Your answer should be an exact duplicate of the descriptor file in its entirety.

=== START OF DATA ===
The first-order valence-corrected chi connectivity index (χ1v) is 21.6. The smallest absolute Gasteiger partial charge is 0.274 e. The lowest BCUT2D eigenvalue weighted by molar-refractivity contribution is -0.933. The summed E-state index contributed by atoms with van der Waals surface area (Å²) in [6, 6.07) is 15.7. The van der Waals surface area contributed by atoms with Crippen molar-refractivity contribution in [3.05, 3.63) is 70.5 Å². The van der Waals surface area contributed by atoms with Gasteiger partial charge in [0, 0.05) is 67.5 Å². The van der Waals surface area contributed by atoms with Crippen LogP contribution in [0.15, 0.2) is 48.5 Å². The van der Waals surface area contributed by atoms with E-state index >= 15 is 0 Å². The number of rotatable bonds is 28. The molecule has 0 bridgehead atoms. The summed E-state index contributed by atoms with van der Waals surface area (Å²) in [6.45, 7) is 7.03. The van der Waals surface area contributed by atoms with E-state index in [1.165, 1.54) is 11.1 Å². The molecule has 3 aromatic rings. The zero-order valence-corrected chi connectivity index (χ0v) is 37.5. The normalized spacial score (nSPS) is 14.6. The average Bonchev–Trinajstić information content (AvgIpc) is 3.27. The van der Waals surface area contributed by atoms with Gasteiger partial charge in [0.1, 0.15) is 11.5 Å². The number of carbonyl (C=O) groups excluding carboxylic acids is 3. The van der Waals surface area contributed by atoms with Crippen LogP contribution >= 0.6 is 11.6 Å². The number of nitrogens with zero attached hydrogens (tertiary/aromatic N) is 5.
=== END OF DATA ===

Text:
The first-order valence-corrected chi connectivity index (χ1v) is 21.6. The smallest absolute Gasteiger partial charge is 0.274 e. The lowest BCUT2D eigenvalue weighted by molar-refractivity contribution is -0.933. The summed E-state index contributed by atoms with van der Waals surface area (Å²) in [6, 6.07) is 15.7. The van der Waals surface area contributed by atoms with Crippen molar-refractivity contribution in [3.05, 3.63) is 70.5 Å². The van der Waals surface area contributed by atoms with Gasteiger partial charge in [0, 0.05) is 67.5 Å². The van der Waals surface area contributed by atoms with Crippen LogP contribution in [0.15, 0.2) is 48.5 Å². The van der Waals surface area contributed by atoms with E-state index >= 15 is 0 Å². The number of rotatable bonds is 28. The molecule has 0 bridgehead atoms. The summed E-state index contributed by atoms with van der Waals surface area (Å²) in [6.45, 7) is 7.03. The van der Waals surface area contributed by atoms with E-state index in [1.165, 1.54) is 11.1 Å². The molecule has 3 aromatic rings. The zero-order valence-corrected chi connectivity index (χ0v) is 37.5. The normalized spacial score (nSPS) is 14.6. The average Bonchev–Trinajstić information content (AvgIpc) is 3.27. The van der Waals surface area contributed by atoms with Gasteiger partial charge in [0.1, 0.15) is 11.5 Å². The number of carbonyl (C=O) groups excluding carboxylic acids is 3. The van der Waals surface area contributed by atoms with Crippen LogP contribution >= 0.6 is 11.6 Å². The number of nitrogens with zero attached hydrogens (tertiary/aromatic N) is 5.